4 Ways To Deliver Constructive Criticism Remotely Without Altering Employee Morale

Managing a team remotely and struggling to communicate constructive criticism? You aren’t the only one. Given COVID-19, more employees and teams are working remotely more than ever, causing an increase in digital communication over in-person interactions in the workplace. Interacting online is causing us to rethink how to work effectively within our teams, including how managers provide feedback to their employees.  Although receiving feedback is critical for career growth and progress, along with expansion and upward mobility within the organization, most employees are hyper-sensitive or frightened to accept constructive criticism. Managers also don’t love to dole out feedback, worry about offending employees, and stifling their morale. Even though most managers don’t like giving feedback, their employees are longing for it. One study published by Harvard Business Review found that more people prefer corrective feedback (57%) to praise or recognition (43%). This is mostly because people believe that corrective feedback does more to improve their performance than positive feedback. While navigating COVID-19, most things will change, including communication mediums, workloads, and more, but providing constructive criticism, shouldn’t be one of those factors that shifts.  See our tips for delivering feedback remotely below.

Establish frequent and casual check-ins. 

Even though remote work lacks the same human connection as the office environment, it’s still essential to establish frequent and casual check-ins. Regularly checking in with your team by Slack, call, or email can help maintain that connection and alleviate common feedback issues. Research shows that managers often inadvertently layer in compliments within their feedback to sugarcoat their criticism, which makes it less helpful for their employees. To combat this tendency, make sure you are consistently providing feedback. Ongoing, casual check-ins prevent resentful feelings, future mishaps, and disagreements, which usually arise in remote work situations. 

Be compassionate. 

Before you critique your colleagues or employee’s work, remember to exercise compassion as it can go a long way toward establishing trust. Since virtual employees don’t have the regular opportunity to read tone or body language, building mutual trust is key to make your feedback more palatable and acceptable. As a solution, utilize the same pleasantries as you would in the office. Taking this approach into account, you may be wondering how to show genuine compassion without coming across as disingenuous. The key is to let them know you are on your employee’s side, even if you have to flag something that they could do better.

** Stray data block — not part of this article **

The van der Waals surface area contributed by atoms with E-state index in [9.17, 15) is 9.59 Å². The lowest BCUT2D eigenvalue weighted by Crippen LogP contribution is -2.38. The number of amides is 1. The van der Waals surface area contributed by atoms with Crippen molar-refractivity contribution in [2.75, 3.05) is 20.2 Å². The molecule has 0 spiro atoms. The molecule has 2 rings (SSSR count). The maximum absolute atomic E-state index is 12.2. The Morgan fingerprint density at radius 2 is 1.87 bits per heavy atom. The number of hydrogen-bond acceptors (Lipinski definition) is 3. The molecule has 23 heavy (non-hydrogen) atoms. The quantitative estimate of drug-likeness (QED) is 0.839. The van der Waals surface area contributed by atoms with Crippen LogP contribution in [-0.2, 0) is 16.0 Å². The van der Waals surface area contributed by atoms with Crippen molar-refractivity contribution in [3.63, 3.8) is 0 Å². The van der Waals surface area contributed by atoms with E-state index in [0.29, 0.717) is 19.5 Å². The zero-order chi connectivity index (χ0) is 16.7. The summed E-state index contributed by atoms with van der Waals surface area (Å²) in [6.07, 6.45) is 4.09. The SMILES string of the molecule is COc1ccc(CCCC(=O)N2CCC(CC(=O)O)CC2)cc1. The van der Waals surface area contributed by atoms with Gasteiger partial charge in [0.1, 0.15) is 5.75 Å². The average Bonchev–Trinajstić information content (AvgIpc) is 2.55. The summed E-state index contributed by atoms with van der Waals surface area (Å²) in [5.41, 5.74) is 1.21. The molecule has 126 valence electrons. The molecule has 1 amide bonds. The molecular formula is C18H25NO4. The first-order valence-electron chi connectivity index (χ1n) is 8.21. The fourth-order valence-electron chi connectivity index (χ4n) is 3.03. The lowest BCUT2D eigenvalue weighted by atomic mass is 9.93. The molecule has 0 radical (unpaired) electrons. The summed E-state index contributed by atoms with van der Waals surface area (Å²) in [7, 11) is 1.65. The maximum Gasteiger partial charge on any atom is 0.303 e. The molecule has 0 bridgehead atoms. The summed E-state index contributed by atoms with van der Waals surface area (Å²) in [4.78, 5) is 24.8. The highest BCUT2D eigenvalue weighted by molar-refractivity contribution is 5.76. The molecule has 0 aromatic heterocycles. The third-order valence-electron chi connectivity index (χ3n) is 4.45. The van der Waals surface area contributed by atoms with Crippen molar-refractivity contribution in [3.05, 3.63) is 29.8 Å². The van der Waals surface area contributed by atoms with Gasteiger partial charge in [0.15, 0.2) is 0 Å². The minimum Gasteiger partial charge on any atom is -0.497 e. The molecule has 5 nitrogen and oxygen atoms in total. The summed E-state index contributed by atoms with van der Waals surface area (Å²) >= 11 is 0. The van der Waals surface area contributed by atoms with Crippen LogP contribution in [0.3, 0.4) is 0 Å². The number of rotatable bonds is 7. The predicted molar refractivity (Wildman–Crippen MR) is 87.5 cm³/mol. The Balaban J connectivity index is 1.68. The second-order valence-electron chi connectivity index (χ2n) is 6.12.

Resort to leveraging video conferences for sensitive information. 

When it’s time to deliver constructive feedback remotely, a video or Zoom call is the best alternative to face-to-face syncs. Research studies have found that video calls are just as effective as in-person meetings, as long as you frame the video to capture your body language, not only your facial expressions. In efforts not to misconstrue your written feedback, convey your thoughts to your employee over video. 

Celebrate your employee’s accomplishments. 

As a remote manager, you may be wondering how to praise your employee for their consistently good work performance. 

For a remote worker who’s performing well, the risk can be that they are not getting enough visibility from their manager or the team. Feeling overlooked and underappreciated, they’re at risk for disengagement and attrition. Research shows that the worry about being “out of sight, out of mind” or of having a fear of missing out (FOMO) can lead to loneliness and isolation in remote workers. It is therefore critical for managers to increase high-performing team members’ social visibility with public recognition, and to reward good work.”  

You can begin to recognize your remote employees by doing the following: 

  • Company email threads to appreciate good work.
  • Sharing messages in public chat rooms. One specific idea is a “Celebrate” channel in Slack, where anyone can give someone else a remote high five—an emoji, GIF, or written comment—for something great or noteworthy that they did.
  • Having a dedicated written space for recognition or gratitude.
  • Create regular time for celebrating ‘wins’ in a team or all-hands meetings.

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